Before you settle down for a tête-à-tête with Professor S. Krishna, shut your eyes, bend and twist your imagination a bit, let the visuals sink in, open you eyes and Voila! You could well find yourself in the company of Albert Einstein himself. Well, very nearly. He did a PhD in Theoretic Physics and as if that wasn't enough, he went on to do a PhD in Computer Science and had this yearning to consider a third. He gave up the idea then and best not to harp on that now lest the whole idea ignites again. His capacity to devour knowledge seems endless.
Professor Krishna's "baby" at IIM-B has been the highly successful Post Graduate in Software Management Program (PGSM). It's an executive MBA style program on the management of software enterprises and supposedly, the only one of its kind anywhere in the world. It brings together the expertise and capabilities of the IIM-B faculty to impart managerial education for software professionals. Simply put, the program is for "Techies" wanting to drum into themselves managerial capabilities and broaden their perspective beyond code.
"I've been very focused on the software industry for the last four-five years," says Professor Krishna as he explains the genesis of the program. With Indian software business growing rapidly and offering many opportunities globally, the need for a management program exclusively for software enterprises was felt. India's Silicon City, Bangalore, seemed perfect to make the beginning. "We took the Post Graduate Program (PGP) which is very well known and adopted it for the Software Management Program," says Professor Krishna. The response? "Fantastic," he adds triumphantly.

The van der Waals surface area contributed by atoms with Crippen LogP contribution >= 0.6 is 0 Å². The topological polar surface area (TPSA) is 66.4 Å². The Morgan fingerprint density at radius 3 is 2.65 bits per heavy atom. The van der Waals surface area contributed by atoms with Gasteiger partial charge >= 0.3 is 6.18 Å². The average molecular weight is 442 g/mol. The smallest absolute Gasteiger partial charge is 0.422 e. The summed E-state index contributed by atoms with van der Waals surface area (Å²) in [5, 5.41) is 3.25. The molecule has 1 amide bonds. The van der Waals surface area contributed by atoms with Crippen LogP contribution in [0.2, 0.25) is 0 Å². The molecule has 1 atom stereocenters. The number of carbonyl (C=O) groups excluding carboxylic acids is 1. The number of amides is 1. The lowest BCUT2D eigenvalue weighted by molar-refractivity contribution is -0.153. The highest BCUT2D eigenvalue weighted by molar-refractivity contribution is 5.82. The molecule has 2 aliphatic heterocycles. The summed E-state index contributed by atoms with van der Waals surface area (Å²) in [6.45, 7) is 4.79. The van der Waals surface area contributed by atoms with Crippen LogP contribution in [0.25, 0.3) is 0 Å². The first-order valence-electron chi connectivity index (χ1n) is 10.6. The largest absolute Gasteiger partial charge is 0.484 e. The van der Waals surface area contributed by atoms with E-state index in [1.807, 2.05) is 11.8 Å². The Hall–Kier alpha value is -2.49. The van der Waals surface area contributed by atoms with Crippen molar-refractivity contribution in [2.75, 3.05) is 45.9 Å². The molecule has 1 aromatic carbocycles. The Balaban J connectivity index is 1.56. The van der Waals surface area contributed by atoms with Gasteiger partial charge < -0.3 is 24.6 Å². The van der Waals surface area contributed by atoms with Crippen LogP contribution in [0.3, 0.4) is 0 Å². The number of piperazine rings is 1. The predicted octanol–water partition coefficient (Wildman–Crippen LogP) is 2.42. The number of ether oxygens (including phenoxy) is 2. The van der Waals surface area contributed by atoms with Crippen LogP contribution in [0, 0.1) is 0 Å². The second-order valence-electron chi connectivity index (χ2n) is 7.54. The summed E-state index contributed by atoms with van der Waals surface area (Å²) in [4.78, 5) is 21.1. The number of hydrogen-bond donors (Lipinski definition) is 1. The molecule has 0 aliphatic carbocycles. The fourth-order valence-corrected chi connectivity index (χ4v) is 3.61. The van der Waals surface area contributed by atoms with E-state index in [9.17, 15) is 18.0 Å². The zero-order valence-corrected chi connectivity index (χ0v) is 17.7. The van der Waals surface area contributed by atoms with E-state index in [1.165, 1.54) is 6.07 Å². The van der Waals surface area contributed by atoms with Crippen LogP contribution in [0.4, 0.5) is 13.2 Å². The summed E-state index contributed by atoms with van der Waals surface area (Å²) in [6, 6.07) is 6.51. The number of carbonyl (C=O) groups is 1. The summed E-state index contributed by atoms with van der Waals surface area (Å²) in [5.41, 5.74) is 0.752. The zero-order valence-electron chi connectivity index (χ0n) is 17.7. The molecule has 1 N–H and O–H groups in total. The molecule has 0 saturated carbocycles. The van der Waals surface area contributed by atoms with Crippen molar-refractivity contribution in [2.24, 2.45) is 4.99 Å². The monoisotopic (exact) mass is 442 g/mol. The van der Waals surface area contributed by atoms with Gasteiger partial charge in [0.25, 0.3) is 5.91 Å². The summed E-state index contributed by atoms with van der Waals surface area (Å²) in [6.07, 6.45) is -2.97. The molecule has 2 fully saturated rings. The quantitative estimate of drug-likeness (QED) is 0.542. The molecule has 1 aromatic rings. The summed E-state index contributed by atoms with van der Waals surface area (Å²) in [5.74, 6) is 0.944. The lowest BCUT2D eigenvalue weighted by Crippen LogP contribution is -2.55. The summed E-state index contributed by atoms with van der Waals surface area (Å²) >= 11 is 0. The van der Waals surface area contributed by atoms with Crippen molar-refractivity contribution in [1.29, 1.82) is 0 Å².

Come Friday and Saturday every week and the campus is active with 'weekenders' comprising of 120-odd "Techies" from giants like Infosys, Cisco, IBM, Oracle, TCS, Wipro, etc., going through the drill. The focus? Get to understand the management side of software companies. For many, it's a self-decision to basically develop managerial skills. At best, a 'Friday-Off' is the encouragement incentive they get from their companies. However, there are others who in fact sponsor their candidates. Here again, the objective is the same, 'dig-out' managerial talent besides technical prowess.
"I was totally unaware of the managerial side anyway. So, this program is actually guiding me and it'll be up to me to hone my skills and prove myself to the organization," says Arorama, a Technical Lead in a leading software company. Latha, who also works as a "Techie" for a software company opines that if one has the time then one should go through this program. She finds this very useful, as it's not specific to a company, rather more general. Ramya is confident that by learning a lot of things in this program she'll understand the manager's role better and given the opportunity "I'll be able to apply some of the things directly since it's kind of more clear to me now."
Professor Krishna's words resound very clear and very sure, "We don't want to do a second-rate program. We are focused on doing the best on long-term value."